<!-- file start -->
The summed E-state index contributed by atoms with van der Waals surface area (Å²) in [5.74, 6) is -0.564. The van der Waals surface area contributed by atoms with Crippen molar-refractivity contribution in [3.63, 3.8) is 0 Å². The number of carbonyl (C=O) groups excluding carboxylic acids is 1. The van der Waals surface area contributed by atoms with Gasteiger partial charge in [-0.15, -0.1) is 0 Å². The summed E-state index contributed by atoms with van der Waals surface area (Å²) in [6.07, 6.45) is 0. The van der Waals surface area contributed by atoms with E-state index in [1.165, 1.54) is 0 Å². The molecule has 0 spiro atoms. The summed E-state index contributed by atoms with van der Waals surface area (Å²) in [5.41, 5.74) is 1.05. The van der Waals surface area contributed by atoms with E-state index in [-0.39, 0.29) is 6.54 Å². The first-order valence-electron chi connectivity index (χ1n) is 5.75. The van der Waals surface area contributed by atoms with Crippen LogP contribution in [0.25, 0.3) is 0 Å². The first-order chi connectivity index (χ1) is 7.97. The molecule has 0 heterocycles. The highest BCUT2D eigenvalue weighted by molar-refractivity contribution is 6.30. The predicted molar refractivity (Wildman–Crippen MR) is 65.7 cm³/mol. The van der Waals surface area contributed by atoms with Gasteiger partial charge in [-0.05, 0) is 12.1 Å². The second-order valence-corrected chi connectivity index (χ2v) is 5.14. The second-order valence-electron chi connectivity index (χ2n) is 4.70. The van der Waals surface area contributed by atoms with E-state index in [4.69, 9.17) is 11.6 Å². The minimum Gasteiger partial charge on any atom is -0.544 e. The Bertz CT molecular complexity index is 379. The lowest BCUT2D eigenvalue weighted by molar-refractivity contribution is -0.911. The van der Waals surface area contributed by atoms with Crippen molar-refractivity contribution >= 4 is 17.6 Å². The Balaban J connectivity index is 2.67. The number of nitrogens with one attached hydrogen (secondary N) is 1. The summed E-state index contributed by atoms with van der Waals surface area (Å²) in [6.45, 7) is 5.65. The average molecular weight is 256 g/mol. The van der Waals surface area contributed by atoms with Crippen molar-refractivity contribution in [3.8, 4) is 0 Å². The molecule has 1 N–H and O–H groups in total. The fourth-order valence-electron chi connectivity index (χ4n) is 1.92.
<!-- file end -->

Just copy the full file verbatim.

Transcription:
The summed E-state index contributed by atoms with van der Waals surface area (Å²) in [5.74, 6) is -0.564. The van der Waals surface area contributed by atoms with Crippen molar-refractivity contribution in [3.63, 3.8) is 0 Å². The number of carbonyl (C=O) groups excluding carboxylic acids is 1. The van der Waals surface area contributed by atoms with Gasteiger partial charge in [-0.15, -0.1) is 0 Å². The summed E-state index contributed by atoms with van der Waals surface area (Å²) in [6.07, 6.45) is 0. The van der Waals surface area contributed by atoms with E-state index in [1.165, 1.54) is 0 Å². The molecule has 0 spiro atoms. The summed E-state index contributed by atoms with van der Waals surface area (Å²) in [5.41, 5.74) is 1.05. The van der Waals surface area contributed by atoms with E-state index in [-0.39, 0.29) is 6.54 Å². The first-order valence-electron chi connectivity index (χ1n) is 5.75. The van der Waals surface area contributed by atoms with Crippen LogP contribution in [0.25, 0.3) is 0 Å². The first-order chi connectivity index (χ1) is 7.97. The molecule has 0 heterocycles. The highest BCUT2D eigenvalue weighted by molar-refractivity contribution is 6.30. The predicted molar refractivity (Wildman–Crippen MR) is 65.7 cm³/mol. The van der Waals surface area contributed by atoms with Gasteiger partial charge in [-0.05, 0) is 12.1 Å². The second-order valence-corrected chi connectivity index (χ2v) is 5.14. The second-order valence-electron chi connectivity index (χ2n) is 4.70. The van der Waals surface area contributed by atoms with E-state index in [4.69, 9.17) is 11.6 Å². The minimum Gasteiger partial charge on any atom is -0.544 e. The Bertz CT molecular complexity index is 379. The lowest BCUT2D eigenvalue weighted by molar-refractivity contribution is -0.911. The van der Waals surface area contributed by atoms with Crippen molar-refractivity contribution >= 4 is 17.6 Å². The Balaban J connectivity index is 2.67. The number of nitrogens with one attached hydrogen (secondary N) is 1. The summed E-state index contributed by atoms with van der Waals surface area (Å²) in [6.45, 7) is 5.65. The average molecular weight is 256 g/mol. The van der Waals surface area contributed by atoms with Crippen molar-refractivity contribution in [3.8, 4) is 0 Å². The molecule has 1 N–H and O–H groups in total. The fourth-order valence-electron chi connectivity index (χ4n) is 1.92.